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Savings banks' lending tops 60 tln won for 1st time since 2011

All News 10:24 June 14, 2019

SEOUL, June 14 (Yonhap) -- South Korean savings banks' total lending has surpassed 60 trillion won (US$50.7 billion) for the first time since 2011, when some savings banks were ordered to close as they grappled with deteriorating asset quality, data showed Friday.

The outstanding loans extended by savings banks amounted to 60.1 trillion won at the end of April, according to the data compiled by the Bank of Korea (BOK).

It was the first time that their lending had exceeded 60 trillion won since May 2011, when it stood at 61.7 trillion won.

Customers lost confidence in the savings banks sector from early 2011 onward after defaults by builders and property developers resulted in a pileup of distressed loans at savings banks.

Savings banks saw their outstanding loans plunge to 27.5 trillion won in June 2014, according to the data.

Since then, the banks have regained some of the customer confidence they lost after a series of business suspensions in 2011 by ramping up efforts to boost their financial health.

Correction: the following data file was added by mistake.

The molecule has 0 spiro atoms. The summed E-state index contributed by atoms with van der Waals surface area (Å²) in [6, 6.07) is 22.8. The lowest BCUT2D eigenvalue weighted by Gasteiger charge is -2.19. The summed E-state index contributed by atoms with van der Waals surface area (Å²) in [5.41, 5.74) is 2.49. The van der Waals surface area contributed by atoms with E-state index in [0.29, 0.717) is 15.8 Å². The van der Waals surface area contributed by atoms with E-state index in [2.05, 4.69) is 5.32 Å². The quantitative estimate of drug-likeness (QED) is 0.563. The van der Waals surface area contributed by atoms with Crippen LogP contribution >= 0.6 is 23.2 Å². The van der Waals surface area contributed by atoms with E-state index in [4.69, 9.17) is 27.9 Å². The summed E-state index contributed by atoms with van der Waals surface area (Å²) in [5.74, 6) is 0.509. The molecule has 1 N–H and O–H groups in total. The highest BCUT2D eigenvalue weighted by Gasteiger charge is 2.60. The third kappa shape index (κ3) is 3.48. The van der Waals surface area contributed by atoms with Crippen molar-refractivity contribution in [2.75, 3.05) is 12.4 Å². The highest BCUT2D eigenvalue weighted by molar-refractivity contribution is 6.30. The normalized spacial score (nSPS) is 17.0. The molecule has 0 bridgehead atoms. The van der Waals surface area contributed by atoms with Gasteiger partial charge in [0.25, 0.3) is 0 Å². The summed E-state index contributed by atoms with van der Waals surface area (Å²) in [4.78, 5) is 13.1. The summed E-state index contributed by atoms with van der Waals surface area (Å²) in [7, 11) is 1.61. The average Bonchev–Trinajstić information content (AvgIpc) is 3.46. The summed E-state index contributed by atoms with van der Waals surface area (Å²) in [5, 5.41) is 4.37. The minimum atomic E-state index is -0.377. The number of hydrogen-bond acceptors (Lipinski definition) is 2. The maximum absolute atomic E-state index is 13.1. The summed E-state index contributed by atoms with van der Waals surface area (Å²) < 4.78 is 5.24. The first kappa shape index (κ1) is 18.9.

Savings banks' lending tops 60 tln won for 1st time since 2011 - 1

The average capital adequacy ratio of 79 savings banks reached 14.54 percent at the end of March, up 0.21 percentage point from three months earlier, according to data from the Financial Supervisory Service (FSS).

A key barometer of financial health, the ratio measures the proportion of a bank's total capital to its risk-weighted assets. The Bank for International Settlements (BIS), an international organization of central banks based in Basel, Switzerland, advises lenders to maintain a ratio of 8 percent or higher.

Only two of the 79 savings banks had a capital adequacy ratio of 10 percent or lower at the end of March, the FSS data showed.

Financial authorities have called for savings banks to set aside more provisions for bad loans and focus on their risk management processes, citing sluggish economic growth.

Starting this month, savings banks are required to adopt tougher guidelines for mortgage loans, in the government's latest push to slow the growth of household debt.

The stricter lending calculation for home mortgages, named the Debt Service Ratio (DSR) by the financial authorities, uses a new system that measures all debt principal and interest payments as a proportion of annual income.

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